This includes solidarity with Black Lives Matter (BLM) at school, engaging in truthful and safe discourse and retaining and hiring educators of color. Ultimately the document states that the School Board, all NTPS employees, students/families and future employees must display a strong commitment to anti-racism. However, in my experience, NTPS is purposefully non-compliant with the MER’s Equity Resolution.
NTPS’ excuse for not complying with the Equity Resolution is its workforce is not ready to teach about race and justice. Interestingly, educators aren’t ready for these changes because the training to implement social justice standards is not supported by NTPS. The training requires the educator to be reflective about their race and intersectionality within the community. It requires a new set of responsibilities that can cause discomfort up front.
Educators who are currently trying to teach these standards have been met with opposition from administration, colleagues and conservative families. They are told not to teach them, but to wait until others catch up. This is how white privilege and fragility operate in our communities.
WIP: Talk about trying to hold NTPS accountable to move forward on equity and anti-racism.
CY: In February 2021, we realized that if we wanted these issues properly addressed in our lifetime/careers by NTPS, we needed to take matters into our own hands.
We formed Concerned Educators for Racial Justice, a small group of trusted educators committed to working towards an anti–racist system. I wanted to control my narrative and support the narratives of others. Instead of being oppressed, I wanted us to liberate ourselves and each other. We had colleagues lined up to tell us their stories, but as soon as we asked them to share their traumatic experiences publicly, they told us they were afraid to lose their jobs or get demoted like they had witnessed happening to other BIPoC staff in the district.
Currently there are about nine staff in our group. We have teacher and para representation from elementary, middle, and high school. We consist of strong, authentic and capable educators of color and our co-conspirators (aka allies) who are white. We ask for a school environment that is safe and inclusive for all, led by anti-racist policies.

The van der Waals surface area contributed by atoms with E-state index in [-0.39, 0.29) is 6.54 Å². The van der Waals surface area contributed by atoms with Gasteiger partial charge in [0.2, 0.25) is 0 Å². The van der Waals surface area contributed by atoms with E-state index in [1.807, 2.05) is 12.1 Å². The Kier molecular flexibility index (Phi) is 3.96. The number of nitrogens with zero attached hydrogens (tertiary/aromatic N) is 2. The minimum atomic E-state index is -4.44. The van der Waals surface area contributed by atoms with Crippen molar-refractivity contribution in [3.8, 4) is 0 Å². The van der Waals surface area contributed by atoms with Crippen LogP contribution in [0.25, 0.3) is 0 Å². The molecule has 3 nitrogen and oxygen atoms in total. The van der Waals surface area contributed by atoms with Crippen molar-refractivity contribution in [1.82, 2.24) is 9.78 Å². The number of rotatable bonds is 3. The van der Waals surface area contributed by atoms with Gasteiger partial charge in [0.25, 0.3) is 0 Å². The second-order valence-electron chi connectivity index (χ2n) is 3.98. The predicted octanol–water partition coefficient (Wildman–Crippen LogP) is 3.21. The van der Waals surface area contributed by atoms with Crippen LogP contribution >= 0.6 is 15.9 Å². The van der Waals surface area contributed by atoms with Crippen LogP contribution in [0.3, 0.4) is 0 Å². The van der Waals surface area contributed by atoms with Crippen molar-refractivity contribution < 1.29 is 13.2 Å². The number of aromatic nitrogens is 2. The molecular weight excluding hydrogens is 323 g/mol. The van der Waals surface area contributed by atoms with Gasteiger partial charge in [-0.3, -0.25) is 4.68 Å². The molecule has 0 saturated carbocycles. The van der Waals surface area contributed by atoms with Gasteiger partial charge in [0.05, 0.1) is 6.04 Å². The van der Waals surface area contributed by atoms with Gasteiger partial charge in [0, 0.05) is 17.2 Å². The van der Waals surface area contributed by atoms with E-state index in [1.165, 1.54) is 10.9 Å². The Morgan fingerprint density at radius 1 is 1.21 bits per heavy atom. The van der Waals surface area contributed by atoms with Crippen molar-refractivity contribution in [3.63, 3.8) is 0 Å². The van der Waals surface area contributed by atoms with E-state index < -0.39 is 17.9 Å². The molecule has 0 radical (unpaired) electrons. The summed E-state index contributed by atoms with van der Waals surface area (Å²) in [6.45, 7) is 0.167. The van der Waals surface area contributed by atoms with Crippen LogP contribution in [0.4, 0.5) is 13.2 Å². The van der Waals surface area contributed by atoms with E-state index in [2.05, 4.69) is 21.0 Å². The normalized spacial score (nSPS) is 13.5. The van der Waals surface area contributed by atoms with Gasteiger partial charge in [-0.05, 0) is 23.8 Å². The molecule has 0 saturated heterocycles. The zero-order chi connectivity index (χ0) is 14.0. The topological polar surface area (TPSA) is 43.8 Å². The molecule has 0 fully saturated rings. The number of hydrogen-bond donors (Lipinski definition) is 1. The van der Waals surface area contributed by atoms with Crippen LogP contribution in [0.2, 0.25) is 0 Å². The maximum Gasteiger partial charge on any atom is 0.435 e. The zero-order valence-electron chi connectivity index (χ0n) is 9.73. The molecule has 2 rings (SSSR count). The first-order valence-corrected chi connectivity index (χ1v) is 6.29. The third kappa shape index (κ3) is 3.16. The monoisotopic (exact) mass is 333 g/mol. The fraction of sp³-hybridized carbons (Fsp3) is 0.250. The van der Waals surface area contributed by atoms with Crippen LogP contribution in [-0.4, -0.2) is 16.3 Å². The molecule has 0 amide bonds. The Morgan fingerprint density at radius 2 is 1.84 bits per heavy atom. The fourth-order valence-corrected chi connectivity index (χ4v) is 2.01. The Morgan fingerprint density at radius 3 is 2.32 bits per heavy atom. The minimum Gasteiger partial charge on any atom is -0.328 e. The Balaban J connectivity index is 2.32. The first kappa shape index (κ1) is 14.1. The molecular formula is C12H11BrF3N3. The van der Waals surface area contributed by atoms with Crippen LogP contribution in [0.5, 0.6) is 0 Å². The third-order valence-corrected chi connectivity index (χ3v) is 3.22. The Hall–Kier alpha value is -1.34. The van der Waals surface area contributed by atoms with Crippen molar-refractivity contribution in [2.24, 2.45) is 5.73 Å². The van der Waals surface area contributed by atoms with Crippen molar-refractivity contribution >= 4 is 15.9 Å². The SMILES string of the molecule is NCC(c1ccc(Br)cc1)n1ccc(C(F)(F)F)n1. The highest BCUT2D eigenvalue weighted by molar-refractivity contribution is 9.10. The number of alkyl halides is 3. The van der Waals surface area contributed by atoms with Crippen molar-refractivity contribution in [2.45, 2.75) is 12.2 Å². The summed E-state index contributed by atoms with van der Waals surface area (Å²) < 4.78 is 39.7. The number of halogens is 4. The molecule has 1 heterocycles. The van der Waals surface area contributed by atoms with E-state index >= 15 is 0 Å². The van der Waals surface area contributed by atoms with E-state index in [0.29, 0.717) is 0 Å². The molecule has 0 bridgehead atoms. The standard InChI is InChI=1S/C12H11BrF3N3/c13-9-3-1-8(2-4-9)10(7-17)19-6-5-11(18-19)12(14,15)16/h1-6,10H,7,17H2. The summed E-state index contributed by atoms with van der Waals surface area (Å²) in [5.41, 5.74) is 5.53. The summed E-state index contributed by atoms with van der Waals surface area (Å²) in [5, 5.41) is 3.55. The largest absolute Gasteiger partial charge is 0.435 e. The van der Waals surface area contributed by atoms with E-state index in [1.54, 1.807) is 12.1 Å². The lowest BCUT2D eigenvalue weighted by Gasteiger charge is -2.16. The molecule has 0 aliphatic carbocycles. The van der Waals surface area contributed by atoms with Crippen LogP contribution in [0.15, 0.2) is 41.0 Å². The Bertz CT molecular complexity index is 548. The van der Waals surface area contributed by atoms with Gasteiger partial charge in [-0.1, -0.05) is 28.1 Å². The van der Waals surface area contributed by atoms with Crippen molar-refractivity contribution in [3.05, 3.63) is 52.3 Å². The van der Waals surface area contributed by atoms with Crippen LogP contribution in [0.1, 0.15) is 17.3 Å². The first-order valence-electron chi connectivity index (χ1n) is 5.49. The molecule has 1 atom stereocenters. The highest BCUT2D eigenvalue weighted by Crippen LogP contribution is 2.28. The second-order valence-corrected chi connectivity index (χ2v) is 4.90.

We started by talking to media and reaching out to other education organizations. I drafted a “Call To Action” letter and sent it to the Washington Education Association (WEA). The letter listed in detail our experiences working in NTPS and provided evidence of how NTPS leaders continue to uphold white supremacy culture. It was challenging to write because we had to relive the trauma of our experiences.
Our group aims to pass anti–racist policies and implement practices that protect our staff and students of color and our white allies. We believe that anti–racist training should be mandatory at all levels in education. There are observable patterns of staff calling out sick on equity and diversity training days or exempting themselves. Our communities deserve educators who are ready and willing to do the hard work of anti–racist teaching. If our community leaders and educators are not able to prove they are anti racist by their words and their deeds, then our communities have no need for them.
As Concerned Educators for Racial Justice, we reached out to state and national organizations that claim to fight for justice. The National Education Association (NEA) and the WEA, say they have no power to enforce anything. They suggested more equity teams and resolutions.
NTPS already has multiple equity teams, strategically separated into small factions that simply perpetuate suffering from racial trauma with no power to protect BIPoC and white allies. The people sitting in positions of power at NTPS effectively silence the equity groups and bar them from making necessary changes.
WIP: How do you approach the teaching of equity with students in your classroom?
CY: Before I start teaching curriculum, I focus on building community. Before we can engage in deep learning, together we establish a safe community with shared expectations.